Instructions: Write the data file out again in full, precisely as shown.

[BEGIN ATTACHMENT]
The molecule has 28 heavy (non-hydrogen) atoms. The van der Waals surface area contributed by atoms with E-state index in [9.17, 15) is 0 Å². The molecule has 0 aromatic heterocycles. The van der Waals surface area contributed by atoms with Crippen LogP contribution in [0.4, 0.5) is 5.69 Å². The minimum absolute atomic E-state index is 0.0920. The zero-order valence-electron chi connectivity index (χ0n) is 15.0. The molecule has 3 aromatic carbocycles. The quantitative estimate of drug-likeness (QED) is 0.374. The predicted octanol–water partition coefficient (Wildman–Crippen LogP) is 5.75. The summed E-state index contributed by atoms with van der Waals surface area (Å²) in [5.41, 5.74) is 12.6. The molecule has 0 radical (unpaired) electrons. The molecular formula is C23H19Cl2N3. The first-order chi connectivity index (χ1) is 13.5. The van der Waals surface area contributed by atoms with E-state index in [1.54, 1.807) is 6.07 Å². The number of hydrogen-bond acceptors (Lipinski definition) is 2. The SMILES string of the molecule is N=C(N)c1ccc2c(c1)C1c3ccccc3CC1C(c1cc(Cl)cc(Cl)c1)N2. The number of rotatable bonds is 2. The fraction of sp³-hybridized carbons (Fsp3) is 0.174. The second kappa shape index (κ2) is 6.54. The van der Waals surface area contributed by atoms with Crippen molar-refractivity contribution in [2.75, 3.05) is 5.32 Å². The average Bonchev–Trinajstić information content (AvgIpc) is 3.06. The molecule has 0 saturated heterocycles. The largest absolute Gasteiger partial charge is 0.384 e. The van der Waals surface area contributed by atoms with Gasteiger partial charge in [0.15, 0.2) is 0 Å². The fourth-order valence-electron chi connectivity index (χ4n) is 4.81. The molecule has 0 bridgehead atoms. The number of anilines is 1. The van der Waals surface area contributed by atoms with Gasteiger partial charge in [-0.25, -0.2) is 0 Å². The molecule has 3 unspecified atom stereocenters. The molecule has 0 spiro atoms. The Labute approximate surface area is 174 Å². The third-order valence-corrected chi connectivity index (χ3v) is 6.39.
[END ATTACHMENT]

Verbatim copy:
The molecule has 28 heavy (non-hydrogen) atoms. The van der Waals surface area contributed by atoms with E-state index in [9.17, 15) is 0 Å². The molecule has 0 aromatic heterocycles. The van der Waals surface area contributed by atoms with Crippen LogP contribution in [0.4, 0.5) is 5.69 Å². The minimum absolute atomic E-state index is 0.0920. The zero-order valence-electron chi connectivity index (χ0n) is 15.0. The molecule has 3 aromatic carbocycles. The quantitative estimate of drug-likeness (QED) is 0.374. The predicted octanol–water partition coefficient (Wildman–Crippen LogP) is 5.75. The summed E-state index contributed by atoms with van der Waals surface area (Å²) in [5.41, 5.74) is 12.6. The molecule has 0 radical (unpaired) electrons. The molecular formula is C23H19Cl2N3. The first-order chi connectivity index (χ1) is 13.5. The van der Waals surface area contributed by atoms with E-state index in [1.54, 1.807) is 6.07 Å². The number of hydrogen-bond acceptors (Lipinski definition) is 2. The SMILES string of the molecule is N=C(N)c1ccc2c(c1)C1c3ccccc3CC1C(c1cc(Cl)cc(Cl)c1)N2. The number of rotatable bonds is 2. The fraction of sp³-hybridized carbons (Fsp3) is 0.174. The second kappa shape index (κ2) is 6.54. The van der Waals surface area contributed by atoms with Crippen molar-refractivity contribution in [2.75, 3.05) is 5.32 Å². The average Bonchev–Trinajstić information content (AvgIpc) is 3.06. The molecule has 0 saturated heterocycles. The largest absolute Gasteiger partial charge is 0.384 e. The van der Waals surface area contributed by atoms with Gasteiger partial charge in [0.15, 0.2) is 0 Å². The fourth-order valence-electron chi connectivity index (χ4n) is 4.81. The molecule has 0 bridgehead atoms. The number of anilines is 1. The van der Waals surface area contributed by atoms with Gasteiger partial charge in [-0.25, -0.2) is 0 Å². The molecule has 3 unspecified atom stereocenters. The molecule has 0 spiro atoms. The Labute approximate surface area is 174 Å². The third-order valence-corrected chi connectivity index (χ3v) is 6.39.